The tillage tip you try in sandy loam and the tip you try in grey clay: they aren’t the same ones
Case has embarked on a quest to better match new soil and residue management implements to suit specific soil types.
Does that mean a growing selection of tillage tools? Yes. This fall they introduced a new S-tine field cultivator and a new configuration high speed Speed-Tiller, as part of the company’s initiative in matching tillage tools to regional soil types, according to tillage marketing manager Chris Lursen in a phone interview.
- The Vibra-Tine 265 S-tine is a new field cultivator designed to work in high-clay and timber soils to create a high-efficiency seed bed.
- Stabilizer wheel position adjustments can be made right from the tractor cab on machines equipped with AFS Soil Command agronomic control technology.
- A 27-foot Speed-Tiller high-speed disc has been added, providing more options to fit each field layout and size.
Lursen said Case soil management tools attempt to promote a healthy soil profile, create field conditions necessary for better yields, optimize residue management, foster ideal soil tilth with a smooth field surface and consistent seed bed floor.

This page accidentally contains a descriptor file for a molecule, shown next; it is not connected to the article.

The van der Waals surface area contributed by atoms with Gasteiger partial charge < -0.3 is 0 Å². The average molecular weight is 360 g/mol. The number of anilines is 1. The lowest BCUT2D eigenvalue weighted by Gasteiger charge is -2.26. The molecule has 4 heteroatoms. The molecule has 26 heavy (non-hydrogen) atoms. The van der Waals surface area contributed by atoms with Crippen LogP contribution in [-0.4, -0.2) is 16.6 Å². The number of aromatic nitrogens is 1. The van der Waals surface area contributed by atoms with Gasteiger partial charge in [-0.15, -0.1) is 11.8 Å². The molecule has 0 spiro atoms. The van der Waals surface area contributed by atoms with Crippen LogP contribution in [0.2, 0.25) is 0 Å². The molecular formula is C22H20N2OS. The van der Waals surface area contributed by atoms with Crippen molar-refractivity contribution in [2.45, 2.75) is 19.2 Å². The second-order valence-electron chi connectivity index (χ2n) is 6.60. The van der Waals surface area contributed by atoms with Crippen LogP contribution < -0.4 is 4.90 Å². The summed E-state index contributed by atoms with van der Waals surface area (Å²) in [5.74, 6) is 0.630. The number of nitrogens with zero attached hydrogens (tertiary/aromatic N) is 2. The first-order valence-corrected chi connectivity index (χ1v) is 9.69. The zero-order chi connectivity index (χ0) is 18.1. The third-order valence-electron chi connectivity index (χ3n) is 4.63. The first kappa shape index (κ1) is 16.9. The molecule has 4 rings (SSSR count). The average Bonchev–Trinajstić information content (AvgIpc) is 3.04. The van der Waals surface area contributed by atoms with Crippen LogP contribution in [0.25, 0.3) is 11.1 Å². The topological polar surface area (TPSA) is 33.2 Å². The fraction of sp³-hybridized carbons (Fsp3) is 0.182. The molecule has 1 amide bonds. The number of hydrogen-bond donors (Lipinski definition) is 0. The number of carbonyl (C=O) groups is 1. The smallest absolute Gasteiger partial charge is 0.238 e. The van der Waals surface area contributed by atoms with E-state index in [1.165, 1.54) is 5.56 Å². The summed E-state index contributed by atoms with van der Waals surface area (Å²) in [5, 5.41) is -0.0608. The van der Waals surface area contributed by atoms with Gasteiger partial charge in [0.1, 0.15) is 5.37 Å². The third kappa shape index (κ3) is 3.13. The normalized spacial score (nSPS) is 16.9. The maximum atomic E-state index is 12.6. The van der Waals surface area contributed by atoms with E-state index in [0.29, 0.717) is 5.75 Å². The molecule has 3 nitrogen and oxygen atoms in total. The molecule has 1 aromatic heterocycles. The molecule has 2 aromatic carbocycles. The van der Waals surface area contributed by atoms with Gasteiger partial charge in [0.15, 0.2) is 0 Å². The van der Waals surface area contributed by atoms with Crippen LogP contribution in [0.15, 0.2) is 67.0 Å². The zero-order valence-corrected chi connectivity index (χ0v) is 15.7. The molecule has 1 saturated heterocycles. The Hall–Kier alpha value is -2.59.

“No two fields are the same. More options and configurations, along with new technology and new capabilities, mean farmers can equip themselves with the tools needed to create a high-efficiency seedbed,” said Lursen.
Vibra-Tine S-tine field cultivator
The Vibra-Tine 265 S-tine field cultivator is designed to take on tough high-clay and timber soils found in areas such as Illinois, Indiana, Michigan, Wisconsin, Ohio, Kentucky and Ontario. With one pass in the spring, the Vibra-Tine delivers optimal clod-sizing and smooth field finish.
“We know the 255 is our shank for the main group of farmers. But there’s areas of the continent with clay-based soils, that have a greater need for sizing clods,” said Lursen.
“You want the clods as small as possible, because once you create a new clod in those wetter clay soils, they’re hard to get rid of. The S-tine isn’t new. It’s been around for years. We’ve just improved on it.”
Some people think the S-tine isn’t aggressive enough or violent enough to break up the big clods.